NS: A couple of important implications are already evident. First, the territorial dimension of nationalism (where is our homeland) is as important as the membership dimension (who we are) in shaping nationalist conflict and the two are distinct aspects of the nationalist phenomenon.  

Second, it is possible to generate data that is both firmly grounded theoretically in constructivist understandings of nationalism that emphasize ideology, change, and the importance of the ways in which people themselves view the world and that can be used in positivist, quantitative scholarship. The synthesis between the two has proven to be fruitful ground, and there is much more to do.
 

DP: Do you anticipate that there are other areas of nationalism studies where this kind of creative development and analysis of data, especially data in tune with constructivist understandings, will advance debates? Are there specific research topics, other than of course those that you are already working on, that are particularly in need of such data?
 

NS: There is certainly the potential for doing so. There is a whole host of questions dealing with the ways in which multiple identities interact with each other and the ways in which they and these interactions shape outcomes of interest in the world. There is fantastic work being done using agent based modeling that is tackling the assumptions and implications of such multiple identities. Since it is now much easier to (literally) map out the relationships between people, network analysis may help us provide answers to unresolved questions about issues like the variation in the successful mobilization of ethnic or nationalist movements and the like. And issues like this are just the tip of the iceberg.
 

DP: Do you have a sense of how the sort of methodological innovations you’re discussing play out across disciplinary boundaries? Are some fields of study – either across the humanities and social sciences as a whole or within political science – more receptive to this kind of work than others? Have you encountered any resistance to your work?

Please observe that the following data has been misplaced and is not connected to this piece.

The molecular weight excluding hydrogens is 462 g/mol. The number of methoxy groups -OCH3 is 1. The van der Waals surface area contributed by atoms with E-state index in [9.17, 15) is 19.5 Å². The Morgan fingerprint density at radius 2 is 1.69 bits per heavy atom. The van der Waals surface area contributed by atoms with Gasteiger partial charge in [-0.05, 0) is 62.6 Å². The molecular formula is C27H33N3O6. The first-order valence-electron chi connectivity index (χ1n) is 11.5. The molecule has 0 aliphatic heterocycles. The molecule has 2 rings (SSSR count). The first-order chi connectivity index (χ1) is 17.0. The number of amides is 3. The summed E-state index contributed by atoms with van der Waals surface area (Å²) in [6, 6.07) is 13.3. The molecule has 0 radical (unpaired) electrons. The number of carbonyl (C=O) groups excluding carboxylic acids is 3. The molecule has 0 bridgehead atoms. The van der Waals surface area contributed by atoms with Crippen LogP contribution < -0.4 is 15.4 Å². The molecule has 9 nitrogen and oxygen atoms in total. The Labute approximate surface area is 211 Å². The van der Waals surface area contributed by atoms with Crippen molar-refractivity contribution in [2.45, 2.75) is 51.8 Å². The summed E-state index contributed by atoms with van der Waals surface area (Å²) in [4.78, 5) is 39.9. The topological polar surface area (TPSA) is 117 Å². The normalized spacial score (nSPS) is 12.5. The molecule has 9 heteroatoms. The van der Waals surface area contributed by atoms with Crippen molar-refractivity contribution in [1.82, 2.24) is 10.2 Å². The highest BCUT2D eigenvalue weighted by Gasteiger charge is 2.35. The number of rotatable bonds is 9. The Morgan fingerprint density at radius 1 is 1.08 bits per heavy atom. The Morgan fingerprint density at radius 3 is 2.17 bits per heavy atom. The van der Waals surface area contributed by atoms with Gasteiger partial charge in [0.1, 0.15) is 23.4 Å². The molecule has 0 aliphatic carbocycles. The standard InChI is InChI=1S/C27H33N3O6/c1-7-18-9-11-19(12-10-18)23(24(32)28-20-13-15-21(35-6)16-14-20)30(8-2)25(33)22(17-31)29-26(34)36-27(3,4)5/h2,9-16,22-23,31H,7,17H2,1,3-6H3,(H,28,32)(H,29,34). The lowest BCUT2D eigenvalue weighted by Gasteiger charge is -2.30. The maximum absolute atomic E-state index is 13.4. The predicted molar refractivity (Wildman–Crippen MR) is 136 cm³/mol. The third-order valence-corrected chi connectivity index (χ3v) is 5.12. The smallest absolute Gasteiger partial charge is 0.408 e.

NS: My sense is that the reception of such methodological innovation is not necessarily determined by discipline. The biggest resistance is generated by those on either “side” who minimize the possibility of bridging the gap between positivist approaches to studying ethnicity and nationalism and thickly descriptive, interpretive approaches, regardless of discipline. The former, often assuming a materialist foundation to nationalism, sometime dismiss the possibility or even utility of including constructivist-based variables in their analysis. The latter often privilege the unique aspects of individual cases, and sometimes dismiss the utility of seeking systematic relationships across cases or the ability of “numbers” to tell us anything interesting about the world. Unfortunately, too often scholars working in either tradition wall themselves off from the provocative (and destabilizing) questions asked by those in other traditions. Rather than dismissing an argument for ontological reasons, I believe we should engage with the implications raised by alternative ontological traditions. Those of us who work in the tradition of thick description need to take seriously concerns about how we would know if we were wrong, about whether our understanding of the broader phenomenon would differ if we happened to study a different case, and about causal inference. By the same token, those of us who work in the positivist tradition need to take seriously the role of socially constructed phenomena (and the process of this construction) in shaping the outcomes that we are interested in.